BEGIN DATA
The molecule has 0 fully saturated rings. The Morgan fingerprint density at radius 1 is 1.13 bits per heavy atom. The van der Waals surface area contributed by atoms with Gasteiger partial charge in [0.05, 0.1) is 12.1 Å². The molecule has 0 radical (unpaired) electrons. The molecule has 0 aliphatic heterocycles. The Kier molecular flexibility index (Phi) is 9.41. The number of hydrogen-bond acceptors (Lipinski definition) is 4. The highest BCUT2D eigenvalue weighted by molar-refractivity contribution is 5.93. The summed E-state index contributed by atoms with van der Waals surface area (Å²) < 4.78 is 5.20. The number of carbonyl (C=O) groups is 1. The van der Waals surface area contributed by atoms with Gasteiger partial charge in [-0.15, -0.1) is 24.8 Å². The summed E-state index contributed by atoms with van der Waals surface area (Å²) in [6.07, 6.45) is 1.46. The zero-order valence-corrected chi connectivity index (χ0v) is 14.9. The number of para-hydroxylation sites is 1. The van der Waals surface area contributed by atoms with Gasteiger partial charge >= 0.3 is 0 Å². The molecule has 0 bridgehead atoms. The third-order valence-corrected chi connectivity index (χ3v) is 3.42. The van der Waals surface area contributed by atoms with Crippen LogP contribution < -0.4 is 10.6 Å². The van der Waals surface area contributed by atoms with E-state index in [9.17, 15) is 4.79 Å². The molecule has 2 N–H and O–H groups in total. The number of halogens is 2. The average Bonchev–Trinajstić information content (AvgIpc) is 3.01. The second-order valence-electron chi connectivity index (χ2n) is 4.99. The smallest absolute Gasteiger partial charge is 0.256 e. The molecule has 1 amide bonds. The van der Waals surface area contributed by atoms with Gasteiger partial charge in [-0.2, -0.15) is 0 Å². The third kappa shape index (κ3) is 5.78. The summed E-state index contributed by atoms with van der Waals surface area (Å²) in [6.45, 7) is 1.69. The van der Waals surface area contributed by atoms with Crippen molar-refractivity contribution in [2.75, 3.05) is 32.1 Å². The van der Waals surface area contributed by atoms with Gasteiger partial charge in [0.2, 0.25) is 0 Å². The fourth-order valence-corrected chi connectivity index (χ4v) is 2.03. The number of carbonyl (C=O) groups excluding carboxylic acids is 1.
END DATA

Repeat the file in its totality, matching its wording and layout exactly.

The molecule has 0 fully saturated rings. The Morgan fingerprint density at radius 1 is 1.13 bits per heavy atom. The van der Waals surface area contributed by atoms with Gasteiger partial charge in [0.05, 0.1) is 12.1 Å². The molecule has 0 radical (unpaired) electrons. The molecule has 0 aliphatic heterocycles. The Kier molecular flexibility index (Phi) is 9.41. The number of hydrogen-bond acceptors (Lipinski definition) is 4. The highest BCUT2D eigenvalue weighted by molar-refractivity contribution is 5.93. The summed E-state index contributed by atoms with van der Waals surface area (Å²) < 4.78 is 5.20. The number of carbonyl (C=O) groups is 1. The van der Waals surface area contributed by atoms with Gasteiger partial charge in [-0.15, -0.1) is 24.8 Å². The summed E-state index contributed by atoms with van der Waals surface area (Å²) in [6.07, 6.45) is 1.46. The zero-order valence-corrected chi connectivity index (χ0v) is 14.9. The number of para-hydroxylation sites is 1. The van der Waals surface area contributed by atoms with Gasteiger partial charge >= 0.3 is 0 Å². The molecule has 0 bridgehead atoms. The third-order valence-corrected chi connectivity index (χ3v) is 3.42. The van der Waals surface area contributed by atoms with Crippen LogP contribution < -0.4 is 10.6 Å². The van der Waals surface area contributed by atoms with E-state index in [9.17, 15) is 4.79 Å². The molecule has 2 N–H and O–H groups in total. The number of halogens is 2. The average Bonchev–Trinajstić information content (AvgIpc) is 3.01. The second-order valence-electron chi connectivity index (χ2n) is 4.99. The smallest absolute Gasteiger partial charge is 0.256 e. The molecule has 1 amide bonds. The van der Waals surface area contributed by atoms with Gasteiger partial charge in [-0.2, -0.15) is 0 Å². The third kappa shape index (κ3) is 5.78. The summed E-state index contributed by atoms with van der Waals surface area (Å²) in [6.45, 7) is 1.69. The van der Waals surface area contributed by atoms with Crippen molar-refractivity contribution in [2.75, 3.05) is 32.1 Å². The van der Waals surface area contributed by atoms with Gasteiger partial charge in [0.2, 0.25) is 0 Å². The fourth-order valence-corrected chi connectivity index (χ4v) is 2.03. The number of carbonyl (C=O) groups excluding carboxylic acids is 1.